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Focus of health insurance has shifted: IFFCO-Tokio CEO

S. Narayanan, MD & CEO, IFFCO-Tokio General Insurance, tells Chandralekha Mukerji that the accessibility of health insurance will increase in the coming years.

Chandralekha Mukerji | Print Edition: February 2011

S. Narayanan, MD & CEO, IFFCO-Tokio General Insurance, tells Chandralekha Mukerji that the accessibility of health insurance will increase in the coming years.

IFFCO-Tokio was among the first batch of private insurers to be granted a licence. How has the sector evolved over the past 10 years?
When we started off, even though the sector was liberalised, the business environment was highly controlled. However, as the tariff rates were adequate, it was not much of a problem. In 2003-4, the sector started expanding and in 2007, pricing restrictions were lifted. That was the time when all insurers felt really hard-pressed.

There was a drop in prices and maintaining profitability was very difficult. At the same time, as most of us were expanding, there was a need for capital. Some firms went through a period of negative growth. Fortunately, it did not happen with us.

Over the years, have you witnessed a perceptible change among people regarding the reason for buying insurance?
Definitely, there has been a noticeable change. It is visible from the sheer number of insured persons. In 2000, the total number of policies issued by the insurance sector would have been just about one crore. Today, it is selling nearly 6 crore policies annually.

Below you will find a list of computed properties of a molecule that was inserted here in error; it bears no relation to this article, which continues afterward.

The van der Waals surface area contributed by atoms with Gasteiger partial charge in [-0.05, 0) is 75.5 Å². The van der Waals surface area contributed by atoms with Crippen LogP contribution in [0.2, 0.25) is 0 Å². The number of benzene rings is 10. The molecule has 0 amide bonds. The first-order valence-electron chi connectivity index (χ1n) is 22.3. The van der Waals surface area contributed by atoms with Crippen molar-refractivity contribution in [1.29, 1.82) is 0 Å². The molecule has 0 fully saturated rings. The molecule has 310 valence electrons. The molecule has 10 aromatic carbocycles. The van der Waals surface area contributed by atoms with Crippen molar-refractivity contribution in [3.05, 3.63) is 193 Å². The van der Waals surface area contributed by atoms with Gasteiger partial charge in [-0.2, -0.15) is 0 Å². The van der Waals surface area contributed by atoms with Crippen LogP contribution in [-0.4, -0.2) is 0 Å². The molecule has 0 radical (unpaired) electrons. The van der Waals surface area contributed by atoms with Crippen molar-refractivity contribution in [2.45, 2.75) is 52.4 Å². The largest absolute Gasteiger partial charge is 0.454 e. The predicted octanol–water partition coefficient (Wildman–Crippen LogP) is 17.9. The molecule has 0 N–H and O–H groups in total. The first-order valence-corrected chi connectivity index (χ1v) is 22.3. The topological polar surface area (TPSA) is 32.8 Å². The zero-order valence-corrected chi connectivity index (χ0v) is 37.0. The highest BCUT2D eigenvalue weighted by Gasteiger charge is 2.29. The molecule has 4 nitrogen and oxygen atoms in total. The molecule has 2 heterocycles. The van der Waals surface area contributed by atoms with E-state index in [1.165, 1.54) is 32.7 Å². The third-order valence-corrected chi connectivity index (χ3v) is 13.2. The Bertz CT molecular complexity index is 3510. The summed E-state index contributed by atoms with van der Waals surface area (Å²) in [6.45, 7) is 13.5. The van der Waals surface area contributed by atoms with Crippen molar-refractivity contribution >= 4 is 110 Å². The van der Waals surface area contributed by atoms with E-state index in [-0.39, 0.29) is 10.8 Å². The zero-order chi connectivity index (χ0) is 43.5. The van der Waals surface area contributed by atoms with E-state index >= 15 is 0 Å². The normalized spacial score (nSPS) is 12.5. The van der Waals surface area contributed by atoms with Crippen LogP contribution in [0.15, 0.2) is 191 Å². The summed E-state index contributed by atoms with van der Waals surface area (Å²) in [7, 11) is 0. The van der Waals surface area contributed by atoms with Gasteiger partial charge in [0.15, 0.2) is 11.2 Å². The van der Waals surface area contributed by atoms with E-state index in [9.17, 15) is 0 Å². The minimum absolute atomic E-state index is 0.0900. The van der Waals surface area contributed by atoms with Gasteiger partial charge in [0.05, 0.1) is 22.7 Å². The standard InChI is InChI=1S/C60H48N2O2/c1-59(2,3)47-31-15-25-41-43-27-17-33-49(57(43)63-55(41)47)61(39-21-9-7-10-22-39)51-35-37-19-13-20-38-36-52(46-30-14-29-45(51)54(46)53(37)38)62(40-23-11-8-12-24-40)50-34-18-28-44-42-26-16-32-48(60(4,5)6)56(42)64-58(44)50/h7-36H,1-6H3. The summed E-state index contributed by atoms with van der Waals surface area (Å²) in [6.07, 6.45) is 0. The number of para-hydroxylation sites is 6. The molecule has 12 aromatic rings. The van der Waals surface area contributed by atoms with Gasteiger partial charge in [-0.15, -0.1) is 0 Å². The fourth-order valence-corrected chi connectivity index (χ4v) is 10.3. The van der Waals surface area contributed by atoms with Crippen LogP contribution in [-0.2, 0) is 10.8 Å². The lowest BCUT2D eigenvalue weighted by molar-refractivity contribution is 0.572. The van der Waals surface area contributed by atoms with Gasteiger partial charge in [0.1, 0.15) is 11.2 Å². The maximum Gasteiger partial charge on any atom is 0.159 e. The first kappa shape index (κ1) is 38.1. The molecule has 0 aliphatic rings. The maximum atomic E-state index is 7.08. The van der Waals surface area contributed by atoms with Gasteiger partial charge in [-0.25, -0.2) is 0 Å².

Which products are contributing most to this growth?
The motor portfolio has definitely contributed significantly to the growth. It is nearly 45% of the total market. All other segments have also grown. For instance, the number of travel insurance policies have increased tremendously. The Rashtriya Swasthya Bima Yojana (RSBY) has been instrumental in making the economically weaker sections aware about insurance. Currently, RSBY covers only 25% of the districts. When it is expanded to the entire country in the next three-four years, there will be a surge in awareness and accessibility of insurance.

What would be your thrust areas for the coming years?
Motor will remain an important portfolio, given the volume it generates. Health insurance would generate 15-20% of the business. When we started the business, the infrastructure was not well developed. At that time, we were concentrating on group health policies. Today, the focus has shifted to individual consumers.

What are your expansion plans?
Over the past 10 years, we have been expanding steadily. We are present in around 450 locations all over the country. We will continue to further this trend. On the distribution front, we would be adding newer channels and novel methods.

Would you be seeking a listing when the norms are announced?
We are prepared for all types of eventualities. We will react to the norms when they are announced.

So, it is on the anvil.
Definitely. As of today, the law mandates that after 10 years of operations, there has to be a change in the shareholding pattern in a phased manner. The regulator has to come up with the guidelines. We are awaiting the directives before we decide our strategy.

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